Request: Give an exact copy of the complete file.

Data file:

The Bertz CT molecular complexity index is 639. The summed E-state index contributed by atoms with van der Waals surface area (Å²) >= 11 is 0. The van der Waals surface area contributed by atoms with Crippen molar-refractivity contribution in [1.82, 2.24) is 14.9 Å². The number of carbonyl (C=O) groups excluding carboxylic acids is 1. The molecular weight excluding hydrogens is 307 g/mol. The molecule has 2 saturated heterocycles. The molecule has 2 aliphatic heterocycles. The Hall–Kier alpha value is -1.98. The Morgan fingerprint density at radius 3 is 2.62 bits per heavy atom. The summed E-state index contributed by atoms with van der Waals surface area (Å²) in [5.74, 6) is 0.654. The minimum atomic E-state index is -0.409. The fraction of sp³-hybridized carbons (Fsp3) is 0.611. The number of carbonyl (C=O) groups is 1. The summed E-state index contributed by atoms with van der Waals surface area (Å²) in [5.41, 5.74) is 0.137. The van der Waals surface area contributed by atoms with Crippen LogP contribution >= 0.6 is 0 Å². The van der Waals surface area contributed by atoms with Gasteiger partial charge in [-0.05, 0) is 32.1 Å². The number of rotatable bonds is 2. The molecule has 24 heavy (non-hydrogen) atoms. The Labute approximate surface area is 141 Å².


The Bertz CT molecular complexity index is 639. The summed E-state index contributed by atoms with van der Waals surface area (Å²) >= 11 is 0. The van der Waals surface area contributed by atoms with Crippen molar-refractivity contribution in [1.82, 2.24) is 14.9 Å². The number of carbonyl (C=O) groups excluding carboxylic acids is 1. The molecular weight excluding hydrogens is 307 g/mol. The molecule has 2 saturated heterocycles. The molecule has 2 aliphatic heterocycles. The Hall–Kier alpha value is -1.98. The Morgan fingerprint density at radius 3 is 2.62 bits per heavy atom. The summed E-state index contributed by atoms with van der Waals surface area (Å²) in [5.74, 6) is 0.654. The minimum atomic E-state index is -0.409. The fraction of sp³-hybridized carbons (Fsp3) is 0.611. The number of carbonyl (C=O) groups is 1. The summed E-state index contributed by atoms with van der Waals surface area (Å²) in [5.41, 5.74) is 0.137. The van der Waals surface area contributed by atoms with Crippen LogP contribution >= 0.6 is 0 Å². The van der Waals surface area contributed by atoms with Gasteiger partial charge in [-0.05, 0) is 32.1 Å². The number of rotatable bonds is 2. The molecule has 24 heavy (non-hydrogen) atoms. The Labute approximate surface area is 141 Å².